The bottom line: you’ll definitely benefit from keeping each person’s speech on a separate track.
Step 3. Enhance the sound quality of every voice
Each timber and specifics of speech require an individual editing approach to enhance the most attractive features of the voice and to suppress the frequencies that are not making the speech better.
This can be achieved by using equalization and noise reduction tools.
At this step, we may use de-esser, which will help to create a more clear and good-sounding speech.
The main role in enhancing the sound quality of the voice and speech plays equalization. We adjust frequency curves differently for each voice in the mix. The task is to eliminate sound issues and make the recording sound smooth, beautiful, and pleasant to listen to.
Step 4. Equalization and compression
After that, goes standard vocal mixing.
We do low-cut, apply a high-pass filter, add energy in high frequencies, and use gates if necessary.
We can apply some noise-shaping tools, or use R-Vox and add a little compression.
Watch out for the traces of pops, clips, sibilance, or other unwanted sounds, and remove them using EQ.
Multiband compression makes a huge difference at this step. It helps to make sure all the frequencies are presented in the record well.
Step 5. Glue the dialog together
In the end, we even out the recording.
The volume of speech must stay the same throughout the whole conversation.
There should not be too quiet parts as well as jumps in volume. The listener will most probably listen in headphones and they prefer to have the same loudness from the beginning to the end of the podcast.
Another tool we recommend is some kind of algorithmic equalizer like Soothe2 or DSEQ. Those equalizers will help glue the podcast together regarding the frequency picture of the speech.
If the podcast is in stereo, always check if mono sounds perfect.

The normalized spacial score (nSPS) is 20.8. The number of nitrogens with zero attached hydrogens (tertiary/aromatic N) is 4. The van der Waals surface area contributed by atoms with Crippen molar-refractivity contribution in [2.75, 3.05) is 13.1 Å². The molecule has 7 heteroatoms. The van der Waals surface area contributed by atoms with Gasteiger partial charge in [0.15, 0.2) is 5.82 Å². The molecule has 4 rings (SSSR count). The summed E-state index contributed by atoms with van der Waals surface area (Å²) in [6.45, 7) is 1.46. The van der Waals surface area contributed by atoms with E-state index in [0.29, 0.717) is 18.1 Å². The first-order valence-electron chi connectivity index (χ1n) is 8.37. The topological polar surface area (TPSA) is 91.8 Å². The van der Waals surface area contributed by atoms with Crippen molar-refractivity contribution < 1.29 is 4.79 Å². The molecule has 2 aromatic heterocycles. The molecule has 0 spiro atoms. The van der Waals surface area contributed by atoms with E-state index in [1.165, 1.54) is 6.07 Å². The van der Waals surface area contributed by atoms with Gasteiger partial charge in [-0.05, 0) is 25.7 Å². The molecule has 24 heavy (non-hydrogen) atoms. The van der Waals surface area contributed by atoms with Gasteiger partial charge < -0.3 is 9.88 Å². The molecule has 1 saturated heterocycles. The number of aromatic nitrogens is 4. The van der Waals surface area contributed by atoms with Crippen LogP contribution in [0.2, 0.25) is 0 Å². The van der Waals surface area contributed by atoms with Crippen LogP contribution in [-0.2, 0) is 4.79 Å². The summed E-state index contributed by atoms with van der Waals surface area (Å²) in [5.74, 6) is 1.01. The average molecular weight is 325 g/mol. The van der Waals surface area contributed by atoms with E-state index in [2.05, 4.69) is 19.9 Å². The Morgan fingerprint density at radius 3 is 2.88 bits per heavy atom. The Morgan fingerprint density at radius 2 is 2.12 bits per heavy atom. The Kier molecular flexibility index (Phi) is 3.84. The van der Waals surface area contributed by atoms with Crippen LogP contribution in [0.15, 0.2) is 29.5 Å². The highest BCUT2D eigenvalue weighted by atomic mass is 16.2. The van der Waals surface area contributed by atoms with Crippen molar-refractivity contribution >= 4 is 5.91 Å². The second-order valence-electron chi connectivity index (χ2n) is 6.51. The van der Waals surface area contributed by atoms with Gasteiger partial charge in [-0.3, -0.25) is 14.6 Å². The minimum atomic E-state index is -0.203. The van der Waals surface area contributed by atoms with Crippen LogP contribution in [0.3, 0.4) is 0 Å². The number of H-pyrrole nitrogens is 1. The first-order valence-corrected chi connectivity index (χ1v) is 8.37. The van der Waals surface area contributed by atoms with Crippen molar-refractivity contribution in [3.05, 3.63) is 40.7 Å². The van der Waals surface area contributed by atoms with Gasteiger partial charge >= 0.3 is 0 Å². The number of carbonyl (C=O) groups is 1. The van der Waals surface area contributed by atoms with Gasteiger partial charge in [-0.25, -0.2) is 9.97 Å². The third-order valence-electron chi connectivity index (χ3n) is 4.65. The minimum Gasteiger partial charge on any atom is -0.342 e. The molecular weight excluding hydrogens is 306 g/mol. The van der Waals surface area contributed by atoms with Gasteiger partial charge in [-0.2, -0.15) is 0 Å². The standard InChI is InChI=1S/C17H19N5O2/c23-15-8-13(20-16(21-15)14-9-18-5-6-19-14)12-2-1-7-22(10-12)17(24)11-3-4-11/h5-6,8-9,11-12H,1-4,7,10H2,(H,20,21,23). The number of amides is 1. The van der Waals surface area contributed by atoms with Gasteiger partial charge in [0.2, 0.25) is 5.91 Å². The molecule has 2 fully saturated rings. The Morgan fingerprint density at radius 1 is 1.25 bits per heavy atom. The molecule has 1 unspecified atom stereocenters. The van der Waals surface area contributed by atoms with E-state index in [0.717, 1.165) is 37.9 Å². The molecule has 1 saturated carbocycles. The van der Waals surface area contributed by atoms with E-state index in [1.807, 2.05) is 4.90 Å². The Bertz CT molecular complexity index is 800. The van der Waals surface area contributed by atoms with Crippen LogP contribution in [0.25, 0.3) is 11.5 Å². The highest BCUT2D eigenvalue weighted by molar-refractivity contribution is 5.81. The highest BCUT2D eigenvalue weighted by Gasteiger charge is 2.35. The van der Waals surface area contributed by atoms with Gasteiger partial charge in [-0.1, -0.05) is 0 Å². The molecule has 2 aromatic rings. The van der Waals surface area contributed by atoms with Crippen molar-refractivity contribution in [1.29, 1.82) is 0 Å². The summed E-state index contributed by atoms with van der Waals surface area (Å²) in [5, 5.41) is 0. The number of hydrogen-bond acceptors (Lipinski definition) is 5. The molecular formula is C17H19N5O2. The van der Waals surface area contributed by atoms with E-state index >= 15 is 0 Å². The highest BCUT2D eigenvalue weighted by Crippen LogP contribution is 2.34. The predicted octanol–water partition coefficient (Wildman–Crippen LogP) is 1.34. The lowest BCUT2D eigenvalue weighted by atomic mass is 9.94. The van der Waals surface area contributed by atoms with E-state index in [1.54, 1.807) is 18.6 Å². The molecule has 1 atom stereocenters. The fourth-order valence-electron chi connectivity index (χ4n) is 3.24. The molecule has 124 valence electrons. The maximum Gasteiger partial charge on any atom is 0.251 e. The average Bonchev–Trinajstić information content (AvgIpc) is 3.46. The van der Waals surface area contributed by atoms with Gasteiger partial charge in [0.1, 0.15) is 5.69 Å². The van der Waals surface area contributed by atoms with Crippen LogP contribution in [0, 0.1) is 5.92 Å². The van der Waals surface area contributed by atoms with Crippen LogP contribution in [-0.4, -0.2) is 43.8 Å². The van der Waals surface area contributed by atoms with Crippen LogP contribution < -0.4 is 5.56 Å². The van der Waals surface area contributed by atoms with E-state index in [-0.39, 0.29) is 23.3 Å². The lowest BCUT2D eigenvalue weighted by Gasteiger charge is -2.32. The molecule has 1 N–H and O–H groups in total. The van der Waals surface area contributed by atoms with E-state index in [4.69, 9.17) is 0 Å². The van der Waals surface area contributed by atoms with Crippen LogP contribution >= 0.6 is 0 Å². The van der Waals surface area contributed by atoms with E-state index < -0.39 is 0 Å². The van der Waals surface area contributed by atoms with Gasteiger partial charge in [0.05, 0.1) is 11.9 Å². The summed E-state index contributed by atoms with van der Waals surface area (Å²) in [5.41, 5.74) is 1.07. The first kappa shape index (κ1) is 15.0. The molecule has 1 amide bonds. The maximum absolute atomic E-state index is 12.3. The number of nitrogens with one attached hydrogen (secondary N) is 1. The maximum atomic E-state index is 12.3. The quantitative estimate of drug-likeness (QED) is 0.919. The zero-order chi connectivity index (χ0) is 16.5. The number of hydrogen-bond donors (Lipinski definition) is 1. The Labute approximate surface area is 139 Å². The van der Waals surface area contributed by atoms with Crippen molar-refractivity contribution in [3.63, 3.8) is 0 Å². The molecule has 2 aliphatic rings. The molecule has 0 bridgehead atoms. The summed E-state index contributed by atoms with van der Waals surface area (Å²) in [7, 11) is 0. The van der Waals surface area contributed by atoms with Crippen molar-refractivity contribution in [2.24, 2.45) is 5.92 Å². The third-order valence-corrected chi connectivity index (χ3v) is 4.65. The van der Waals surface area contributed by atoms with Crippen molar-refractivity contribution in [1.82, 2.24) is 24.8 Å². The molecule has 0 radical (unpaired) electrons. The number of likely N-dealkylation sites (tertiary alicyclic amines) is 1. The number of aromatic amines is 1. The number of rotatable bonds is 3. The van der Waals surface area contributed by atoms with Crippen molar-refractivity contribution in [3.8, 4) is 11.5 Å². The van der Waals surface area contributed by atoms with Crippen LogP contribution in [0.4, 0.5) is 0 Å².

Step 6. Mastering podcasts: How many LUFS should a podcast audio be?
At this step, we are going to do mastering. With podcast mastering, we bring the loudness of the podcast to the integrated LUFS level that is loud enough for distribution.
Our recommendation for the perfect targeted loudness for podcasts is from -18 LUFS to -15 LUFS. Many engineers suggest -16 LUFS is the perfect integrated perceived loudness for a podcast master.
The final audio level of the episode you master makes all the difference, because you may upload your podcast to a platform that doesn’t use normalization, or only turns the volume down as YouTube does. So the loudness level you master to really matters here.
Why do loudness wars not apply to podcasting?
Loudness wars mean a lot in today’s pop music. Even though most music platforms normalize the perceived loudness to -14 LUFS or -16 LUFS, most pop music still is mastered much louder than that in an attempt to impress the listener.
However, when people switch to your podcast, it shouldn’t jump right at the listener being much louder than the previous recording they listened to. All the other podcasts your audience will listen to will be using roughly the same loudness level and yours shouldn’t make an exception.
Your podcast volume must not be significantly higher or lower compared to the audio levels of others, this way the listener will experience a comfortable transition from other material to your podcast and will be happy to listen to start listening to it.
On the other hand, platforms like Apple Music and Spotify will play your audio with a normalized volume. But don’t worry, this normalization process brings no distortion to your final product audio, and only makes all the material sound on the same integrated LUFS level, so the volume of your podcast will be even more standardized.
Step 7. Apply final limiter
In the end, you may add a brickwall limiting to -6 dB or -3 dB, as you like, to make sure you haven’t missed any peaks.
Podcasts can be long and last for two or three hours. And even though preparing them is relatively easy compared to songs, still in a 3-hour final product you can miss something even if you were listening carefully.
The final limiter will definitely make all the transients lower than the limit you specify. This will guarantee that in the end result, there’ll be no intersample clipping, or distortion because of encoding or other types of clipping.
Trust Major Mixing with your podcast audio production
Although podcast audio is not music and its recording is much simpler, as you see, the podcast sound still carries a lot of work for mixing and mastering engineer. However, if you want your audience to grow and stay with you, the audio quality of your podcast should be exceptional.
If you don’t have much experience in mixing and mastering, there’s a great chance that you’ll miss some important details and your audio quality will be lower than the sound quality of other podcasts on your digital distribution service.
In podcasting, you need an impressive end result that will attract more and more fans.
We have mixed and mastered a lot of podcasts for our clients and know how to make your stereo recording sound professional. Drop us a line if you need help with mastering your podcast